Garlic’s growth cycle is different from everything else, so it feels mysterious and magical. Tucking cloves in frigid soil late in the fall and then retucking (and swearing) after my chickens kick them all about, covering with a thick blanket of dried leaves and then waiting. Waiting while the snow falls and falls and warmth feels like a lifetime ago. All the while those spicy cloves are readying themselves in the icy earth, knowing with spring they will spit a tender green shoot straight up through that cold, wet soil. The first green of the season.
The first year I grew garlic I filled one whole bed and then, come August when we harvested garlic, I was left with an empty plot. My neighbor had the greatest idea: We now plant our garlic in single rows straight down the middle of every bed. That way, we can plant everything on either side of the garlic come spring. It works wonderfully because right when the garlic is pulled, the other veggies need more room. Brilliant.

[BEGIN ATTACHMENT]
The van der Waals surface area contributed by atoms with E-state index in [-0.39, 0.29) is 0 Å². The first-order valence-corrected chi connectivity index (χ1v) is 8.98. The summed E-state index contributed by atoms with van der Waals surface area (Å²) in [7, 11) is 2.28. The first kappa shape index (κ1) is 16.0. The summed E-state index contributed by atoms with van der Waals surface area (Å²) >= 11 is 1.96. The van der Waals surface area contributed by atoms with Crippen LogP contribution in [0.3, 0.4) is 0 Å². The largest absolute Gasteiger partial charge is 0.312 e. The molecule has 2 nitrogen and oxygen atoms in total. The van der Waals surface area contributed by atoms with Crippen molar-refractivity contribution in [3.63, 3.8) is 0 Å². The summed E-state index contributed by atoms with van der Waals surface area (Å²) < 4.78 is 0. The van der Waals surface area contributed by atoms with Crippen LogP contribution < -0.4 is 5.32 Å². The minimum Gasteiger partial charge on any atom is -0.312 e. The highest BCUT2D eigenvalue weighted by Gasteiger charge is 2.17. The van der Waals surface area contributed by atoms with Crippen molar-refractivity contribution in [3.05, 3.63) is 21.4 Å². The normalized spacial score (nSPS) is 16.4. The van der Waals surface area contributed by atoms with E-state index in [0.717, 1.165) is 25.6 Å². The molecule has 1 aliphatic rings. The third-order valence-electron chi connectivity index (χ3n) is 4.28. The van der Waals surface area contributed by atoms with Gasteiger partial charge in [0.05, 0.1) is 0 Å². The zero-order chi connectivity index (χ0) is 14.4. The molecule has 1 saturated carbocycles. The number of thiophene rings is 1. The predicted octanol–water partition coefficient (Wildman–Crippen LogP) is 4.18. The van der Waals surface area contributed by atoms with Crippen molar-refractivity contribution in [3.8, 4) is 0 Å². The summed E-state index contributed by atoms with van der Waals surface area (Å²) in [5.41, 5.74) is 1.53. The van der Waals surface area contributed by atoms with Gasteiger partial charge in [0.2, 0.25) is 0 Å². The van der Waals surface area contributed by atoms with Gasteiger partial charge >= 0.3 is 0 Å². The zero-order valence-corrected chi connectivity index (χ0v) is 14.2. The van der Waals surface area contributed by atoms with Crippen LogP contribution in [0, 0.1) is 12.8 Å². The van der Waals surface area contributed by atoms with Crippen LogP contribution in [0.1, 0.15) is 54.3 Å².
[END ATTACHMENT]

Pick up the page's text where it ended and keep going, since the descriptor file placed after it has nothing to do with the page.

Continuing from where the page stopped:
Cleaning up the freshly dug bulbs
Our curing bulbs. This is a good site about curing and storage.
Usually, I just pile the bulbs in a basket to store but this year I braided. And, why oh why haven’t I done this before?! It was so fun and feels so swoony and festive to cook under garlic chandeliers.
Those braids are back-to-back. That’s a lot of garlic! Also, in looking at this photo I realize that patched spot on the wall looks like Africa.
I love harvesting food with my kids. It is such a heartening, satisfying, educational, fun activity. Margot is helping a lot this year and when it is just she and I in our small garden digging and chatting I am sublimely at peace. She is my daughter and she is my pal. Love that kid.
Speaking of that kid…in this week’s mama digs: threesome I wrote about our new slumber trio. ’Threesome’ is Andy’s punny joke about the third person who joins us in bed, who wedges herself like a rigid starfish between my husband and me so any chance at a twosome is a goner. Click to read.